Capacity: 11,464

Playing staff and admin — 96

School of excellence — 53

Match day and hospitality — 240*

Total — 389

Bournemouth are way out of position here, as they alone include what predominantly will be part-time match day staff among their total headcount. Excluding these and Bournemouth are near the bottom as you’d expect of a club with the smallest ground in the league, playing in the top flight for the first time. There are 96 playing and admin staff, with a further 53 players and staff in the academy. I’ll keep Bournemouth here as rules are rules, but they should really be lower. While I’m on the subject, there’s no better time to say this: I love what Eddie Howe is doing there, and desperately hope they stay up.

9 Spurs

Revenue: £180.5 million

Capacity: 36,284

Players and football admin — 188

Admin — 125

Retail and distribution – 67

Total — 380

Much like in terms of revenues, and awesomeness, Spurs are in a league of their own when it comes to headcount. Spurs have 100 fewer staff than the club above (excluding Bournemouth), and 70 more than the club below. Daniel Levy runs a tight ship: this is known. But, I would note, this feels a good illustration of this relatively tight management, even if it is less clickbaity than stories of low-ball transfer offers and never-ending contract talks.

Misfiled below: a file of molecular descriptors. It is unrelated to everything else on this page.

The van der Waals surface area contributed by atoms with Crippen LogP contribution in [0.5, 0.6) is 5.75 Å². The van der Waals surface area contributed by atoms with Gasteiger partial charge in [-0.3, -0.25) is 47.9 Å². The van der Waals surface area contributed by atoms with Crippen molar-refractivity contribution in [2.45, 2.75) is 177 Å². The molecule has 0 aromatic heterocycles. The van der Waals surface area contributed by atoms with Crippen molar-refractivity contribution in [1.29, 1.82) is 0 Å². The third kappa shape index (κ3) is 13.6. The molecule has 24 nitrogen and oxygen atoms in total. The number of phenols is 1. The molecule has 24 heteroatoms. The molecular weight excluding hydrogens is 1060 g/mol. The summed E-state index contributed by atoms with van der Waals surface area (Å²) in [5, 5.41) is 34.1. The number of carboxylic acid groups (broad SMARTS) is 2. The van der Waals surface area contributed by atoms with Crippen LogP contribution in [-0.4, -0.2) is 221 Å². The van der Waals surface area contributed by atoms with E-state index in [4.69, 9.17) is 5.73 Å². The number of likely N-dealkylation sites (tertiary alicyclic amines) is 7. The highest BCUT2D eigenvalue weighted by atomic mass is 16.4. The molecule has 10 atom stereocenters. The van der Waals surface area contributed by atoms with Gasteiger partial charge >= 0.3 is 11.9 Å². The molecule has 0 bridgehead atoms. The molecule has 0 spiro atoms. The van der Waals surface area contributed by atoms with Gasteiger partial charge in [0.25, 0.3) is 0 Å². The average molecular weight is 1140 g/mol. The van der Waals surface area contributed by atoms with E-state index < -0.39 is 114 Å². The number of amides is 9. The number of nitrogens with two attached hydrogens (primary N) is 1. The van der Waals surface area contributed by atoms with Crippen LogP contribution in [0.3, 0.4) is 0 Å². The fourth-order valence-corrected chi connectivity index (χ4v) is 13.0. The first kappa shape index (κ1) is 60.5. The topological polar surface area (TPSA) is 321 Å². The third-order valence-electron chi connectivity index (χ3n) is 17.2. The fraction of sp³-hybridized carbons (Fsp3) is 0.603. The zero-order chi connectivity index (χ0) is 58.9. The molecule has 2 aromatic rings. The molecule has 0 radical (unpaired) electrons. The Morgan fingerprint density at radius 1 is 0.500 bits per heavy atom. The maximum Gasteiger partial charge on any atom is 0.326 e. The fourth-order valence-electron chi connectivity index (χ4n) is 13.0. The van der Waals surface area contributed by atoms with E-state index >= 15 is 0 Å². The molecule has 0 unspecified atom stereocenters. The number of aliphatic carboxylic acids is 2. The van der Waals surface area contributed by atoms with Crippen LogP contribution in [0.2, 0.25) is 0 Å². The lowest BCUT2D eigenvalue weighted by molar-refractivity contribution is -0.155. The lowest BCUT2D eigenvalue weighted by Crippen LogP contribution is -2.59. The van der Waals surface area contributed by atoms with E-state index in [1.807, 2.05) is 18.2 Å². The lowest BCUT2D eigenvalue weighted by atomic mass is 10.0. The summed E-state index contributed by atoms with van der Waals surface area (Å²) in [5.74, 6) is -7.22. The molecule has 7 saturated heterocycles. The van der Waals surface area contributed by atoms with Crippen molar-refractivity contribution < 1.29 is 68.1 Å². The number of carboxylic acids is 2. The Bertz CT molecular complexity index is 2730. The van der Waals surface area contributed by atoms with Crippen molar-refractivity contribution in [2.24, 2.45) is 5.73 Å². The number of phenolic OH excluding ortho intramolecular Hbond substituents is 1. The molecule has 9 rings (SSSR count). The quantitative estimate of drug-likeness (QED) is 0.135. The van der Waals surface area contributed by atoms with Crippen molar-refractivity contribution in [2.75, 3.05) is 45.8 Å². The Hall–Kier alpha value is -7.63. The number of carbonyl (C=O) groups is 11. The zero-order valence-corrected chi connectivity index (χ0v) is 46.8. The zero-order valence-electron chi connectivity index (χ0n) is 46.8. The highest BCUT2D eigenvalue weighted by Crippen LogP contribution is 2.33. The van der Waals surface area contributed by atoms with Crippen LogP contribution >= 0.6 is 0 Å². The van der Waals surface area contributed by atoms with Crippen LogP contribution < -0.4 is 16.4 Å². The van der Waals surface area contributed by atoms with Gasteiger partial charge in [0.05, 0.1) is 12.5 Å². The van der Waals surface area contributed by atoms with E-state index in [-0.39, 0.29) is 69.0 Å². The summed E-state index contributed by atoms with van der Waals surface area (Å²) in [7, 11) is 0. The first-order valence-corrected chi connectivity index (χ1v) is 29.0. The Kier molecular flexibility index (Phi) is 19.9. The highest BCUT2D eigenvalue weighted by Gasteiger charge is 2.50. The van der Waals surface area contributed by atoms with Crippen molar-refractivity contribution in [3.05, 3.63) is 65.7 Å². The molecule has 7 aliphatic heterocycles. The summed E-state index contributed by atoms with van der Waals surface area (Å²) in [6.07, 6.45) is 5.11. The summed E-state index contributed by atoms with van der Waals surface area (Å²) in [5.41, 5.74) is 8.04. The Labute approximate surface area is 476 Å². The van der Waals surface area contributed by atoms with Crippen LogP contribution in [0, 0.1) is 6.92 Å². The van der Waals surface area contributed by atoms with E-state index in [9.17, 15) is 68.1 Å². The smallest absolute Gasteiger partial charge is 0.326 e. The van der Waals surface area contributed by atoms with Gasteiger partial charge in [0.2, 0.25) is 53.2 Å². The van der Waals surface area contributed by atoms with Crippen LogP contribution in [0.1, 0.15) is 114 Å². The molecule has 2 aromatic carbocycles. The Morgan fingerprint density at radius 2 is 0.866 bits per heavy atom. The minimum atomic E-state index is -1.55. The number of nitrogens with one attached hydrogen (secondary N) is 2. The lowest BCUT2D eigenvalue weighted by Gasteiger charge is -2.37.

While the club has been in a holding pattern from a matchday and commercial revenue standpoint in recent years, awaiting the stadium project to progress, the number of people on the payroll doesn’t appear to have crept up off the pitch to quite such an extent as it may have done elsewhere. In 2006, the club had revenues of  £74.1 million and 222 staff. In 2011, revenues were £163.5 million and there were 315 staff. Where have those 65 extra come from in the past four years? There are 16 more in retail, 20 more in administrative roles, but 29 more on the football side — subjective, but that feels like a decent balance in terms of allocating resources with on-field performance the priority.